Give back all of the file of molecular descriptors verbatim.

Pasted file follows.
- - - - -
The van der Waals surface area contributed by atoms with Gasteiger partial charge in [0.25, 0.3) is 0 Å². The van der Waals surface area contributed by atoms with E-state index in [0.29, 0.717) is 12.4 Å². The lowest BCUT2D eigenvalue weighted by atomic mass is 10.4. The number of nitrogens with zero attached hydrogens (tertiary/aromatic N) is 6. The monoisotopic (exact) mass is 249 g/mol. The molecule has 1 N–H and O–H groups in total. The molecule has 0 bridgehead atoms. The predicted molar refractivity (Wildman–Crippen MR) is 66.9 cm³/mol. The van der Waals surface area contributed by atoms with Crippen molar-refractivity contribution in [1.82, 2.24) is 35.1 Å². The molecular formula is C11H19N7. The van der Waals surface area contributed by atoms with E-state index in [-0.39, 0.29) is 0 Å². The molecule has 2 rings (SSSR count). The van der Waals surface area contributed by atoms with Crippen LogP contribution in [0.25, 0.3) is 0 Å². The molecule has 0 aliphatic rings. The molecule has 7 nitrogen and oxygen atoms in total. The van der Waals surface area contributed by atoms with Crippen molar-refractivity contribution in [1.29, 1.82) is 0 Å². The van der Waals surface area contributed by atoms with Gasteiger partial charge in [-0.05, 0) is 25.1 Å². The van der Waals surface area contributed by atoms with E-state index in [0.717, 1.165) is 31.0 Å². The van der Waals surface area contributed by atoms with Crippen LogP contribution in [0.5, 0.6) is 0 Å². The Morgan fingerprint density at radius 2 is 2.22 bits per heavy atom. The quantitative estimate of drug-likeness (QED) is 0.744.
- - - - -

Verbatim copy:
The van der Waals surface area contributed by atoms with Gasteiger partial charge in [0.25, 0.3) is 0 Å². The van der Waals surface area contributed by atoms with E-state index in [0.29, 0.717) is 12.4 Å². The lowest BCUT2D eigenvalue weighted by atomic mass is 10.4. The number of nitrogens with zero attached hydrogens (tertiary/aromatic N) is 6. The monoisotopic (exact) mass is 249 g/mol. The molecule has 1 N–H and O–H groups in total. The molecule has 0 bridgehead atoms. The predicted molar refractivity (Wildman–Crippen MR) is 66.9 cm³/mol. The van der Waals surface area contributed by atoms with Crippen molar-refractivity contribution in [1.82, 2.24) is 35.1 Å². The molecular formula is C11H19N7. The van der Waals surface area contributed by atoms with E-state index in [-0.39, 0.29) is 0 Å². The molecule has 2 rings (SSSR count). The van der Waals surface area contributed by atoms with Crippen LogP contribution in [0.25, 0.3) is 0 Å². The molecule has 0 aliphatic rings. The molecule has 7 nitrogen and oxygen atoms in total. The van der Waals surface area contributed by atoms with Crippen molar-refractivity contribution in [1.29, 1.82) is 0 Å². The van der Waals surface area contributed by atoms with Gasteiger partial charge in [-0.05, 0) is 25.1 Å². The van der Waals surface area contributed by atoms with E-state index in [0.717, 1.165) is 31.0 Å². The van der Waals surface area contributed by atoms with Crippen LogP contribution in [0.5, 0.6) is 0 Å². The Morgan fingerprint density at radius 2 is 2.22 bits per heavy atom. The quantitative estimate of drug-likeness (QED) is 0.744.